Talks planned to resolve council officers' pay hike dispute

Suzie Morley, Conservative leader of Mid Suffolk District Council.

Suzie Morley, Conservative leader of Mid Suffolk District Council - Credit: MID SUFFOLK DISTRICT COUNCIL

Discussions are to take place between two councils sharing senior officers but divided over how much to pay them.

Babergh council has rejected a recommendation of a pay rise for its top officers to attract the best candidates for vacant roles and keep salaries competitive with others in the region.

That left the problematic situation on Thursday night for Mid Suffolk where it could have agreed to the new policy while Babergh had refused it, and left uncertainty over how the situation would progress.

Instead, the item was pulled from the agenda for Mid Suffolk to prevent that situation, and discussions will take place over how to move forward.

The recommended pay rises would see the chief executive pay bracket change from the current £118,767-£138,202 to £140,000-£160,000; director level increase from £82,170-£96,804 to £100,000-£120,000; and assistant director salaries rise from £59,658-£74,292 to £78,000-£90,000.

Mid Suffolk Conservative leader Suzie Morley said: “Babergh District Council did not vote in favour of these recommendations at their meeting on Tuesday this week.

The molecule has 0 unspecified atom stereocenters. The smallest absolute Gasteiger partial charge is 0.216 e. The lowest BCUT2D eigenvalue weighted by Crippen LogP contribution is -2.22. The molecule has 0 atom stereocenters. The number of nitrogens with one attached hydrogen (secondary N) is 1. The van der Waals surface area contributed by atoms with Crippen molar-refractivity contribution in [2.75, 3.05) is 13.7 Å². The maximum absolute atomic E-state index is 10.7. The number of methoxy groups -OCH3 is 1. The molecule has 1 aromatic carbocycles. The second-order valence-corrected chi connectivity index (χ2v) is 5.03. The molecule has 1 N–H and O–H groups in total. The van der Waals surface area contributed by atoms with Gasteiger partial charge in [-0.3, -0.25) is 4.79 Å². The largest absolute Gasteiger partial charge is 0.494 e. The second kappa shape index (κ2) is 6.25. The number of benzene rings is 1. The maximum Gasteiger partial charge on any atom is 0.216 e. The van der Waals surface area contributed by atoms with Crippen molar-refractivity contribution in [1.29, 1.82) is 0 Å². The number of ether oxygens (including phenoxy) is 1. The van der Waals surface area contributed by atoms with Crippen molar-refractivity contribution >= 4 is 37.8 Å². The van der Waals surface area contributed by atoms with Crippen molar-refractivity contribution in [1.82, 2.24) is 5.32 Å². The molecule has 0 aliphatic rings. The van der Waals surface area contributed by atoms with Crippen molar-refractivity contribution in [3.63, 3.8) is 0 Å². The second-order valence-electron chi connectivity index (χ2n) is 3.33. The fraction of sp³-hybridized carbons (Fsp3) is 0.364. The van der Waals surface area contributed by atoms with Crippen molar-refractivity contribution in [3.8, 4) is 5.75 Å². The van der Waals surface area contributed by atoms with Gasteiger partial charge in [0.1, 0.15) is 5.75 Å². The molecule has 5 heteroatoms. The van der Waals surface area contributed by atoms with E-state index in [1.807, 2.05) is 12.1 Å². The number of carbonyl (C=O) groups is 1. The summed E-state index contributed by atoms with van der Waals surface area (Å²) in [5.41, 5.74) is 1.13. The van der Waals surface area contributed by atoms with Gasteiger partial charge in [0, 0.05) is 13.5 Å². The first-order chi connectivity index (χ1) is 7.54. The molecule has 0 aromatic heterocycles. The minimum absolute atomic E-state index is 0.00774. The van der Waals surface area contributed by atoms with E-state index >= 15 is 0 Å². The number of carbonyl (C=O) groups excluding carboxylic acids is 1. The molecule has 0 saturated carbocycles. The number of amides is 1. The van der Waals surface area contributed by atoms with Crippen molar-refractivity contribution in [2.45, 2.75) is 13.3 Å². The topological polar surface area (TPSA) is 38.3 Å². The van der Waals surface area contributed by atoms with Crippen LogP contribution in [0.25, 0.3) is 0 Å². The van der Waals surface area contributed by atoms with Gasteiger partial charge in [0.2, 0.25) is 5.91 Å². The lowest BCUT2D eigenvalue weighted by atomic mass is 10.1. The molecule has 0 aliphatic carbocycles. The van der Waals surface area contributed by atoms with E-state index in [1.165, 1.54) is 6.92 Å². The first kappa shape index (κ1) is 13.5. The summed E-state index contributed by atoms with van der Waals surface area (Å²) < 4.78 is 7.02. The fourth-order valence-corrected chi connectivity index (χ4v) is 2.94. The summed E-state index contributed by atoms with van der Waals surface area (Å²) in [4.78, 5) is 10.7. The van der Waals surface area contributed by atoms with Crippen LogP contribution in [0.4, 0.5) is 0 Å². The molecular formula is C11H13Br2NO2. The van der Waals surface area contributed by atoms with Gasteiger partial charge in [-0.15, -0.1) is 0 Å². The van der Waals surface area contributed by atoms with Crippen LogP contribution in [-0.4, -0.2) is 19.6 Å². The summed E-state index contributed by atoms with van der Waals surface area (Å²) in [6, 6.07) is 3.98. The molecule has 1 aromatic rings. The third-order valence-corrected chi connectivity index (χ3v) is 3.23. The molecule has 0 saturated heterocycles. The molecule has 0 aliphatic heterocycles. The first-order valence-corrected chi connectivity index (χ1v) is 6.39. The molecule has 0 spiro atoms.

“Whilst we are of course not bound by the decisions of Babergh District Council we do have a joint workforce and senior leadership team.

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“Having reflected on this over the last 48 hours, and following discussions with a number today, I have decided not to move this report this evening.

“This will give us more time to discuss the issues raised in the report with all councillors – both at Mid Suffolk and Babergh – and consider our next steps with our chief executive, head of human resources and Michelle Kirk from the East of England Local Government Association."

At Babergh, several councillors said if it was to be done it needed a review of all staff pay boundaries, while councillor Peter Beer said it was “morally wrong” at a time when free car parking was being reduced and council tax had increased by the highest possible level.

According to the figures, the financial impact would be £47,856 more annually than current levels.

However, Babergh leader John Ward said while he understood the concerns it “will cost a lot more if we don’t do this” because it would increase reliance on costly interim payments, and stressed that it was because “we haven’t addressed this properly over the past 10 years”.


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